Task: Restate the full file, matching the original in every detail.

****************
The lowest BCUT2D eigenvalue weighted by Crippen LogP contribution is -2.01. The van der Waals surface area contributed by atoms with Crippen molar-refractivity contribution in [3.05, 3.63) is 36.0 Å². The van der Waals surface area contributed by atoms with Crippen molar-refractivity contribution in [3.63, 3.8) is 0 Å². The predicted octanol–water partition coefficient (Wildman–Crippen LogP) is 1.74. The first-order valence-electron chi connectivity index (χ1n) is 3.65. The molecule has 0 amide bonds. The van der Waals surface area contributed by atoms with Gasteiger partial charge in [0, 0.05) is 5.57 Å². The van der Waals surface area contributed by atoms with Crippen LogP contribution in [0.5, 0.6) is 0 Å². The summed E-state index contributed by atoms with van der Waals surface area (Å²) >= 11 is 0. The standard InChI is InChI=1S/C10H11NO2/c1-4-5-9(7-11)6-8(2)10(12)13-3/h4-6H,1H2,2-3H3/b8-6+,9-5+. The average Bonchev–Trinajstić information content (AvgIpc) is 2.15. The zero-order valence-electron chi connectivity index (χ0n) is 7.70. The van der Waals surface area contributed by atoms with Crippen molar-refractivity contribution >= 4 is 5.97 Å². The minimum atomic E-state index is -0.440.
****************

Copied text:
The lowest BCUT2D eigenvalue weighted by Crippen LogP contribution is -2.01. The van der Waals surface area contributed by atoms with Crippen molar-refractivity contribution in [3.05, 3.63) is 36.0 Å². The van der Waals surface area contributed by atoms with Crippen molar-refractivity contribution in [3.63, 3.8) is 0 Å². The predicted octanol–water partition coefficient (Wildman–Crippen LogP) is 1.74. The first-order valence-electron chi connectivity index (χ1n) is 3.65. The molecule has 0 amide bonds. The van der Waals surface area contributed by atoms with Gasteiger partial charge in [0, 0.05) is 5.57 Å². The van der Waals surface area contributed by atoms with Crippen LogP contribution in [0.5, 0.6) is 0 Å². The summed E-state index contributed by atoms with van der Waals surface area (Å²) >= 11 is 0. The standard InChI is InChI=1S/C10H11NO2/c1-4-5-9(7-11)6-8(2)10(12)13-3/h4-6H,1H2,2-3H3/b8-6+,9-5+. The average Bonchev–Trinajstić information content (AvgIpc) is 2.15. The zero-order valence-electron chi connectivity index (χ0n) is 7.70. The van der Waals surface area contributed by atoms with Crippen molar-refractivity contribution >= 4 is 5.97 Å². The minimum atomic E-state index is -0.440.